The main services are Kyiv–Minsk ($35, 12½ to 15 hours, one to two daily), the Lviv–St Petersburg train that passes through Minsk, and the summertime Varna–Minsk service, which passes through Lviv. Lviv to Minsk takes 13 to 14 hours. Change at Minsk for Brest. To even pass through Belarus, you will need a transit visa.
Between one and two daily buses go from Uzhhorod to Nyíregyháza ($8, three hours).
The road crossing between Zahony and Chop is open all year. Follow the E573 (M17) from Debrecen and Nyíregyháza. Other crossings are Beregsurány–Luzhanka and Tiszabecs–Vylok.
Chop, 22km southwest of Uzhhorod, is the international junction for trains between Ukraine and Hungary. Because the two countries use different rail gauges, services like the daily 015 Kyiv–Budapest ($125, 25 hours) and 016 Budapest–Moscow (37 hours, via Kyiv) will have a long stop while the wheel-gauge is changed. The journey between Chop and Budapest ($55) is about eight hours, including the gauge change.
Note that if coming from Budapest, you’ll generally save money by buying a domestic ticket as far as Zahony, then a short international ticket to Chop, and purchasing a domestic train ticket onwards.
Visas and unofficial ‘taxes’ (read: bribes) will be your biggest headache here, mainly because of the unofficial republic of Transdniestr bordering Ukraine for some 500km. At research time, all trains between Odesa and Chişinău had been cancelled (indeed, as had all Ukraine–Moldova trains) because of Ukraine’s blockade of troublesome Transdniestr. That situation is unlikely to change soon.
EU and US citizens, Canadians, Swiss and Japanese no longer need visas for Moldova. However, Australians, New Zealanders, South Africans and others do.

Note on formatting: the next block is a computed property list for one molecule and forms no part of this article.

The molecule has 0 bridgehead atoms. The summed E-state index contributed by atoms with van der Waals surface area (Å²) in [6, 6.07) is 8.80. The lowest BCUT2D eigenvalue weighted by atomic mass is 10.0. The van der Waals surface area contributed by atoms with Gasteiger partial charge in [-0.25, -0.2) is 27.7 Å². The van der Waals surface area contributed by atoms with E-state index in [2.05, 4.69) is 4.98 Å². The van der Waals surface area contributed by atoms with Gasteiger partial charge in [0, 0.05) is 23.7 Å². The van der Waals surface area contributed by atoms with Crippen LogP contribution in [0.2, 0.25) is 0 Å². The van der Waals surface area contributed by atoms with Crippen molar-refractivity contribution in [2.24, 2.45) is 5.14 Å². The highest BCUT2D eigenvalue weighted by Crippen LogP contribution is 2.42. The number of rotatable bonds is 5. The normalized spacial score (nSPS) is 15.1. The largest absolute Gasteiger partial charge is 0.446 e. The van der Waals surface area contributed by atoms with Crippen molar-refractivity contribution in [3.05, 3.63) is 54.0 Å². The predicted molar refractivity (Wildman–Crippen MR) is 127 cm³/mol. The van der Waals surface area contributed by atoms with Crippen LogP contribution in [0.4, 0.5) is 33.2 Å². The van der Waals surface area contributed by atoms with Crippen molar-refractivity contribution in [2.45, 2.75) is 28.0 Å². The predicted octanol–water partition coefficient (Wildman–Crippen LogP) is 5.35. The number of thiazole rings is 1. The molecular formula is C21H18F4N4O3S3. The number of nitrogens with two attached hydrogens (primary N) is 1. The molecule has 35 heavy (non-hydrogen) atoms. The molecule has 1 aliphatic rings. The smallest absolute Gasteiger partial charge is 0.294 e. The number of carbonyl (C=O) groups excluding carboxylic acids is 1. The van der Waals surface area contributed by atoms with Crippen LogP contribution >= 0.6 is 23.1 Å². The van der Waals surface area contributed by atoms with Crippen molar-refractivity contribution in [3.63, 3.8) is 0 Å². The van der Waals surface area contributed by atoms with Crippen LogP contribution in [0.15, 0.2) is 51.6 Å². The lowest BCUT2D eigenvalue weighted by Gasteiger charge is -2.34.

There are at least 10 daily buses to Chişinău via Tiraspol, and two via Palanka ($8 to $10, five to seven hours). The latter avoid Transdniestr. If you’re on a service that transits Transdniestr you’ll need to budget for an entry permit. Officially these cost $1 to $5 depending on your nationality, and they’re available at the border no matter what the guys on duty tell you. However, Westerners are frequently shaken down for much more than this. We’ve heard of people paying up to $200, but up to $50 is more usual. Everyone has their own experience, but perhaps it’s best not to take too much cash: the less you have, the less they can hit you up for. Arguing vociferously about it probably isn’t a good idea.
Most of the dozen border crossings between Ukraine and Moldova enter Transdniestr. To get into Moldova without going through the breakaway republic, you’ll need to come up from the south. The most obvious route is the M15/E87 to the crossing at Palanka – a 280km-long diversion.
The many low-cost carriers arriving at Krakow airport (www.lotnisko-balice.pl) and, to a much lesser extent, Rzeszow airport (www.lotnisko-rzeszow.pl) have made the path from Poland to Lviv popular in and out of Ukraine.
All this said, though, please be warned that in early 2008, wildcat strikes by Polish customs workers were meaning ridiculously long waits at the Ukrainian–Polish border (sometimes up to 55 hours). We hope this will be resolved by the time you read this but it might not hurt to double-check before leaving home.
While international services do go from Lviv’s main bus station, it’s best to give this station a miss for cross-border travel. From Lviv there are terrible delays leaving the country (we’ve heard reports of generally at least four and sometimes even nine hours at the border). Coming in, many services from Warsaw ($25, 11 hours, four daily) and Krakow ($22, nine to 10 hours, two daily) often drop passengers at the train station, so try to check when booking your ticket.
Between Przemysl and Lviv it’s quickest to take the marshrutky (minibuses) from outside each city’s train station to the border, walk across and hop onto an onwards marshrutka. Leaving Lviv, you want marshrutka 297 between Lviv train station and the road crossing at Shehyni/Medyka ($2 to $3, 1½ hours). While they are quick, nimble and handy if you need to leave Lviv for Poland after the last daily train has departed, the marshrutky are crowded. If you’re unlucky you might get caught in a long pedestrian queue at the border, although Western passport holders are often sent to the front of the line (as they are thought less likely to be professional smugglers of massive amounts of cheap cigarettes).